About Anthropology as a Discipline

Anthropology is the science that studies the human species, its relatives and antecedents. Anthropology is a diverse discipline that combines the social sciences, biological sciences, earth sciences, humanities, and the health sciences. Often conceived of as a set of sub-disciplines: cultural anthropology, linguistic anthropology, physical anthropology, and archaeology, it is necessarily interdisciplinary. Consequently, anthropology students are sometimes encouraged to take courses outside the major that relate to the particular area of anthropology that they are emphasizing. For example, biological anthropology students may take biology courses, while linguistic anthropology students may take courses in the Linguistics Department.

As a result of our field’s interdisciplinary interests, many anthropology undergraduate students may double major, or combine the anthropology major with a minor in a complementary discipline. Anthropology graduate students use their degrees for a variety of purposes, from university teaching and research, to research and action in local, regional, and global community contexts. Students in the past have found it to be a useful preparatory degree for a variety of professions that benefit from a multi- and interdisciplinary study of the human condition (for example, business, law, medicine, education, and others).

Anthropology at CSULB

  • Anthropology courses were first taught at California State University Long Beach in 1952.
  • The Department of Anthropology was established circa 1960 (Prior to this time it was part of the Division of Social Sciences).
  • The Bachelor of Arts degree was established in 1959, the Masters of Arts in 1968, the anthropology Minor in 1973, and the Master of Arts Option in Applied Anthropology in 1990.
  • We offer a BA in Anthropology with a four-fields focus.
  • Every student is introduced to Cultural Anthropology, Archaeology, Linguistic Anthropology, and Physical Anthropology both at the lower division and upper division levels. Students take 18 electives to complete their BA degree. They can take a variety of electives of interest to them, or they can focus their electives on more narrow areas of interest depending on the availability of courses offered by the department. See “Undergraduate Programs” for more information.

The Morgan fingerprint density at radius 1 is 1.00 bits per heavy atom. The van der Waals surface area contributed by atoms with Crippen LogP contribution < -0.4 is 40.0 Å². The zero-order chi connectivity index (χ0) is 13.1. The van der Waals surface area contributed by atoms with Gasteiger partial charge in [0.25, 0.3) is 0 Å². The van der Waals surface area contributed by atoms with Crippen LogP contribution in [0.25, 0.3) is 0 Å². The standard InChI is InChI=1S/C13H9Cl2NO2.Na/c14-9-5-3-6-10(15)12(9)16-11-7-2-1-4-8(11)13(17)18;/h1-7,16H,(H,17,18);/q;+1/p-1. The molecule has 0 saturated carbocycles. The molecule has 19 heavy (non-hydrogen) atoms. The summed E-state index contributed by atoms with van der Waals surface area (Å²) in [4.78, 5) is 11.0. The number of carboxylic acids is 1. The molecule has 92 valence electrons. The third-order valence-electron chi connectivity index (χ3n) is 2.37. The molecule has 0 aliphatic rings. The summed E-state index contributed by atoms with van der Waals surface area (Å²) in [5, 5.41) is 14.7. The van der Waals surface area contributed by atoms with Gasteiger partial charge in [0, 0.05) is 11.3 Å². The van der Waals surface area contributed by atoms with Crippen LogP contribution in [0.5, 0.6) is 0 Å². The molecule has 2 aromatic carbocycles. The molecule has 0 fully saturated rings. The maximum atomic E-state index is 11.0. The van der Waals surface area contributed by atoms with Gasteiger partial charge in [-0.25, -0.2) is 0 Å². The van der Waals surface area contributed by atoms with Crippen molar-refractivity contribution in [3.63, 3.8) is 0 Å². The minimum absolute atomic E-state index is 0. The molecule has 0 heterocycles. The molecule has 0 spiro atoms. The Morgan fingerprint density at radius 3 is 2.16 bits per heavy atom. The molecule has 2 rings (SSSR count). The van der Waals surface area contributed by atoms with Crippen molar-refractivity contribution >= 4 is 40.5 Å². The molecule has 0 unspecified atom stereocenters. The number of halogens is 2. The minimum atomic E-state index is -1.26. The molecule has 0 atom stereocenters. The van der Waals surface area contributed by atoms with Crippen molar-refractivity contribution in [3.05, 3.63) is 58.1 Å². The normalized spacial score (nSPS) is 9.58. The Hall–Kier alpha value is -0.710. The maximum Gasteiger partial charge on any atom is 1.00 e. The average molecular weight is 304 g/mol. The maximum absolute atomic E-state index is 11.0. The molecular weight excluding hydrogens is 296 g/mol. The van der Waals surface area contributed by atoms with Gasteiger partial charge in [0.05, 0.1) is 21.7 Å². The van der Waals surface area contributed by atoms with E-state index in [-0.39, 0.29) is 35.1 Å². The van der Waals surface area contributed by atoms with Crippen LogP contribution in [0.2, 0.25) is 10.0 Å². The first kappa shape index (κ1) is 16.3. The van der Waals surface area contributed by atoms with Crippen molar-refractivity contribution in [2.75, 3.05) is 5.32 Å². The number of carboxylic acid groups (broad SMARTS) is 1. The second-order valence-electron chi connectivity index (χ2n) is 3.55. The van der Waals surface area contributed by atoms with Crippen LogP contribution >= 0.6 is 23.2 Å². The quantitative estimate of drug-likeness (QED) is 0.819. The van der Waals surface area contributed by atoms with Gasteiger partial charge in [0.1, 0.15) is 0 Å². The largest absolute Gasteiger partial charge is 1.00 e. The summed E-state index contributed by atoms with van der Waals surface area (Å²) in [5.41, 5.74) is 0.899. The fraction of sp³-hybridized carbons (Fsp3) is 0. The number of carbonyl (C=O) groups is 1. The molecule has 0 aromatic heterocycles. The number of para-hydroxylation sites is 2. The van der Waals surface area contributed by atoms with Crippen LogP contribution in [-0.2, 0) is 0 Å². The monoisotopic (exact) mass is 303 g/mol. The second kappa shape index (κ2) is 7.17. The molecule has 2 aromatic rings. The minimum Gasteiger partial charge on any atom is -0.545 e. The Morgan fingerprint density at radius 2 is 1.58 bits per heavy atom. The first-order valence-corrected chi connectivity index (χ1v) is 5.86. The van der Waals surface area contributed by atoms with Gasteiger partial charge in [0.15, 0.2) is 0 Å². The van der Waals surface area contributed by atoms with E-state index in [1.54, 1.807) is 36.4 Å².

• We offer two MAs:
    1. An Option in Applied Anthropology
    2. A general MA in Anthropology
  • All MA students take a set of core courses. Students in our Applied Option follow a prescribed program, focusing their work on applied interests. General MA students take electives based on availability of courses offered by the department. See “Graduate Programs” for more information.

Program Learning Objectives  – Undergraduate 


  1. Demonstrate knowledge of the history of anthropological theories and their current application across the sub-disciplines: Archaeology, Physical/Biological Anthropology, Cultural Anthropology and Linguistic
  2. Comprehend the origins and significance of human biological, linguistic and cultural diversity in contemporary and past societies and


  1. Apply anthropological concepts, ethics and methods, both qualitative and quantitative, to the description and analysis of anthropological data.
  2. Apply anthropological theories and methods to analyze and solve problems in the workplace and the wider
  3. Demonstrate advanced analytical skills, including the ability to formulate anthropological questions, determine bias, express original arguments, and evaluate and interpret various types of data.

Values and Practices

  1. Articulate the importance of sustaining cultural, biological, linguistic and environmental diversity in local communities within a global
  2. Demonstrate the discipline’s ethical commitment to respecting and supporting the equal rights of all persons, their identities and social


Program Learning Objectives  – Graduate 

  1. Describe, compare and contrast major historical and contemporary theories in anthropology
  2. Conceive of, plan and conduct an original anthropological study resulting in a thesis or project
  3. Employ relevant methods and theoretical frameworks to answer specific research questions
  4. Locate, access, synthesize and critically assess research literature
  5. Present research findings in a variety of professional formats: oral, visual and written
  6. Plan and conduct research following professional ethical guidelines